This video is called Susan Faludi – The Terror Dream: Fear and Fantasy in Post-9/11 America.
Review by Angela Walker in Australia:
The marginalisation of women in the post-9/11 US
1 August 2008
The Terror Dream: Fear & Fantasy in Post-9/11 America
By Susan Faludi
Scribe Melbourne, 2007
351 pages, $35
Susan Faludi’s new book, The Terror Dream, is part of the turning tide against US President George Bush’s “war on terror” but hers is a limited view.
Best known for her 1991 book Backlash: the Undeclared War Against American Women, Faludi presents a feminist analysis of the media, popular culture and political life in the US post 9/11.
However, this time her feminism seems more limited than I remember from her earlier works. It fails to take into account the experience of race and class as it impacts on women’s (and men’s) experiences.
Faludi points out that women journalists, news announcers, academics and commentators were sidelined in the post 9/11 environment where heroes were recast as exclusively male. But she fails to address the exclusion of Muslims and Arab Americans — not just women were seen as potential traitors within.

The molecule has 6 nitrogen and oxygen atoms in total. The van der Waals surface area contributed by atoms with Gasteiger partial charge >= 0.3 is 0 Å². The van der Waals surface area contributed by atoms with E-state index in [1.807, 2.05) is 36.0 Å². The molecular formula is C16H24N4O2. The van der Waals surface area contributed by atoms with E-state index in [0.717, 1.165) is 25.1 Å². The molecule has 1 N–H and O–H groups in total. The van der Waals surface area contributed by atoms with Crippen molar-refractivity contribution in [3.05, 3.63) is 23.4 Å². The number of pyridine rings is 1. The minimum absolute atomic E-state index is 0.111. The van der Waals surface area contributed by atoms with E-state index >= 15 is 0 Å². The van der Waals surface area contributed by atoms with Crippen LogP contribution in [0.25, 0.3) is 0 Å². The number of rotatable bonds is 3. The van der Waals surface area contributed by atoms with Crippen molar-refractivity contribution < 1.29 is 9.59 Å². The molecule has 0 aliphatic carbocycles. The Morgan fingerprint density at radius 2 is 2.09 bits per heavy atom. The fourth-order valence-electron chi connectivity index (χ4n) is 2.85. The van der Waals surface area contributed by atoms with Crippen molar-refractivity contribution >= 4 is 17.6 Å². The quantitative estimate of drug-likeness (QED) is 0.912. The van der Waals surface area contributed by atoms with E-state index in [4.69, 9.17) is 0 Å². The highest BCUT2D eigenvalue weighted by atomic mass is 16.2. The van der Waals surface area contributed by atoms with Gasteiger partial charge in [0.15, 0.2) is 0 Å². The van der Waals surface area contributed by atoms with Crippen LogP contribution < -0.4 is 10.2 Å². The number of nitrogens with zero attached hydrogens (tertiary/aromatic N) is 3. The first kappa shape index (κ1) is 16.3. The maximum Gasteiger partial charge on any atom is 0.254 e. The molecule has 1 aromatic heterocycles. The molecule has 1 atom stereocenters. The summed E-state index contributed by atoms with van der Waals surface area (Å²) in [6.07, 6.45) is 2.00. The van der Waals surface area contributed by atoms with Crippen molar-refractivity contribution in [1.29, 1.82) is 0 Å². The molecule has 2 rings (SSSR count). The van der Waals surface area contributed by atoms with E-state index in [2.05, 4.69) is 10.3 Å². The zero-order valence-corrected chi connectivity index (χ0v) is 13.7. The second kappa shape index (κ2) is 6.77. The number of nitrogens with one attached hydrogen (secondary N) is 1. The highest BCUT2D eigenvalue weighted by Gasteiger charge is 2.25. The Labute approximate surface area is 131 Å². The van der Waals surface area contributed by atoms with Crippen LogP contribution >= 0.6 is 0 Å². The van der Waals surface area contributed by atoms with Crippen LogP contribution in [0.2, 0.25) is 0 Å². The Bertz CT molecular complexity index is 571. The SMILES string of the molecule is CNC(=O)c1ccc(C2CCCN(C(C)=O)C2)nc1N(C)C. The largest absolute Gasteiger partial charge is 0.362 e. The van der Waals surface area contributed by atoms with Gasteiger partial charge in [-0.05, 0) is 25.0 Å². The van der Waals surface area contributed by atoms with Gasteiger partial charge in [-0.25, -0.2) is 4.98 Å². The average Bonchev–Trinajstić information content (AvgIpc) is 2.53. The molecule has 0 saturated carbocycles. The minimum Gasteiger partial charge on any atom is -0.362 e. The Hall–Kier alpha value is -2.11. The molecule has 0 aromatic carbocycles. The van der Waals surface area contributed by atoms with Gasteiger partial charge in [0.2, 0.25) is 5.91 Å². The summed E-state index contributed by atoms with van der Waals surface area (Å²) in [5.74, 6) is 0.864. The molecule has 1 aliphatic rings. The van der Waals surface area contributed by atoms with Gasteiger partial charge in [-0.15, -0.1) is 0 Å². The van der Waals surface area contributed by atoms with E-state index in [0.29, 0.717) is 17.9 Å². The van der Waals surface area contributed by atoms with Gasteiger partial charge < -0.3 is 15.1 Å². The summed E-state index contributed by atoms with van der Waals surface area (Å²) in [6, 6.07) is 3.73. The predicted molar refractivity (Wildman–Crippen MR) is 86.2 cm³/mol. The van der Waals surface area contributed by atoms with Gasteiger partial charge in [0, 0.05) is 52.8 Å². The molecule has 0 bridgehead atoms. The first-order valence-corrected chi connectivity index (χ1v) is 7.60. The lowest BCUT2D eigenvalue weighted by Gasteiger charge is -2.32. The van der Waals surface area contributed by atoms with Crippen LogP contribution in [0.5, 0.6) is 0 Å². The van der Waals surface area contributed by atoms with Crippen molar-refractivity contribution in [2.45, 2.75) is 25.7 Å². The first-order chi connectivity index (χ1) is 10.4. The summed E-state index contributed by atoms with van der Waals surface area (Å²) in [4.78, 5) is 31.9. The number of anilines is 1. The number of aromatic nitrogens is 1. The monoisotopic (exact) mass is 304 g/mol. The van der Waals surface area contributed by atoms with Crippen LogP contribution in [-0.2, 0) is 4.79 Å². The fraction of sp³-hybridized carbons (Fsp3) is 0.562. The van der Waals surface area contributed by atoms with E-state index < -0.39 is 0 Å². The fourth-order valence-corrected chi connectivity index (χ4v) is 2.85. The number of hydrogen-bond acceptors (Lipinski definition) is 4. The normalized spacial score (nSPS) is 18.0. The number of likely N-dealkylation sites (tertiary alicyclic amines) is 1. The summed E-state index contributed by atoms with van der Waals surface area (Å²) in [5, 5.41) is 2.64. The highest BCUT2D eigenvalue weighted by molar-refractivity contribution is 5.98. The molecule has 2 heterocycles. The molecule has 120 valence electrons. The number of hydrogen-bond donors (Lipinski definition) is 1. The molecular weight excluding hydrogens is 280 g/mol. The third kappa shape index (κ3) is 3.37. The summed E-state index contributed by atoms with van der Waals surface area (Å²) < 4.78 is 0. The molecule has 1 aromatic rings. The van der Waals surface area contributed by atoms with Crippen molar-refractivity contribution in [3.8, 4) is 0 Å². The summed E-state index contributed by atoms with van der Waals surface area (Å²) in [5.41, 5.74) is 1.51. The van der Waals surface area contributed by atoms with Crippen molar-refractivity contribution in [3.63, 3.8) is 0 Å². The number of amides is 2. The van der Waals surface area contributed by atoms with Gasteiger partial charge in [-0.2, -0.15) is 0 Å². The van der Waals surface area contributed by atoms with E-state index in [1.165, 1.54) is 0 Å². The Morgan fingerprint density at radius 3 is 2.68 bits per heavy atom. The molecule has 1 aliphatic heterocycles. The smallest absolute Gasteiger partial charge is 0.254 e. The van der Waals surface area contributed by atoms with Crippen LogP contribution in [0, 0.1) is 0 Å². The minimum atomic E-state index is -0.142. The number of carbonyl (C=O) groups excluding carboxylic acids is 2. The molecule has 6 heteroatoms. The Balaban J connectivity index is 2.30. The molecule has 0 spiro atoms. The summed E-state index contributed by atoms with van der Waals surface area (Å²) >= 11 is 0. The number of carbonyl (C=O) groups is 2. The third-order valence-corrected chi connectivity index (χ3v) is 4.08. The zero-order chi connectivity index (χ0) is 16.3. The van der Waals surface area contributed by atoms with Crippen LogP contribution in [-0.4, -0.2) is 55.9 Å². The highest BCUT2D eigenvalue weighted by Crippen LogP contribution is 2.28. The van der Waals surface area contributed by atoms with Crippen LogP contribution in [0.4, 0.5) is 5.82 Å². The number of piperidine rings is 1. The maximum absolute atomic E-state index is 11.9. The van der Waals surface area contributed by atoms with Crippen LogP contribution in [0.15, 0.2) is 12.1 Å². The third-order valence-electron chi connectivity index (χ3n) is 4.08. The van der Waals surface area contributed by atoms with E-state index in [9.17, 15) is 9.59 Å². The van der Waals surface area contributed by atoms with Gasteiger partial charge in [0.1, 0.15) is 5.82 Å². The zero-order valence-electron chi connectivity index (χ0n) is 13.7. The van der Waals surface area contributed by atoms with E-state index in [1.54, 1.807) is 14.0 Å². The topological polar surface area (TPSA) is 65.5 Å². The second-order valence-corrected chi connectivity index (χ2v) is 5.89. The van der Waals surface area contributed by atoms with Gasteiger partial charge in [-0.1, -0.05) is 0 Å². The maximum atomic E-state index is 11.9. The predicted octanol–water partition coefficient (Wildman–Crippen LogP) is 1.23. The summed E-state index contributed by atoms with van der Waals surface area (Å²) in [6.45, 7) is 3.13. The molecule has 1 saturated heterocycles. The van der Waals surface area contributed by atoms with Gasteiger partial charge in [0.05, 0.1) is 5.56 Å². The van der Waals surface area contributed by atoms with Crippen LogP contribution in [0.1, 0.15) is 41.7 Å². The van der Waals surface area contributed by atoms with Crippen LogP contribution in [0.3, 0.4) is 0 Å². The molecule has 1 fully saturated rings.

Her analysis could have been wider and more far reaching. In this respect, fellow journalist Naomi Klein’s work easily eclipses hers.
Faludi’s writing talent, however, ensures The Terror Dream is an interesting read. Her reporting of the unnecessary deaths of New York firefighters who died in the northern Twin Tower because of old and failure-prone communication equipment reveals how much has been repressed from media presentations of 9/11.
Faludi’s research also demonstrates the paucity of tributes to women involved in 9/11 rescue work or as part of the fightback on United Airlines Flight 93 (the plane that crashed in Pennsylvania). Women were cast as the victims who needed to be rescued.
This would be replayed over and over despite the lack of US female victims at home or abroad, as the truth of the “rescue” of injured soldier Jessica Lynch, unguarded and undergoing treatment in an Iraqi hospital in the first days of the Iraq war, revealed.
Faludi’s exploration of the development of the political awakening of the “Jersey Girls” — a group of women whose husbands died in the World Trade Center — gives an insight into the vitriol that faced women who dared to speak out against the US war drive.
The Jersey Girls pieced together a sophisticated timeline of the missteps and mistakes made by their government in the lead-up to 9/11. For their crime of asking questions they were ridiculed and abused.
Ann Coulter: here.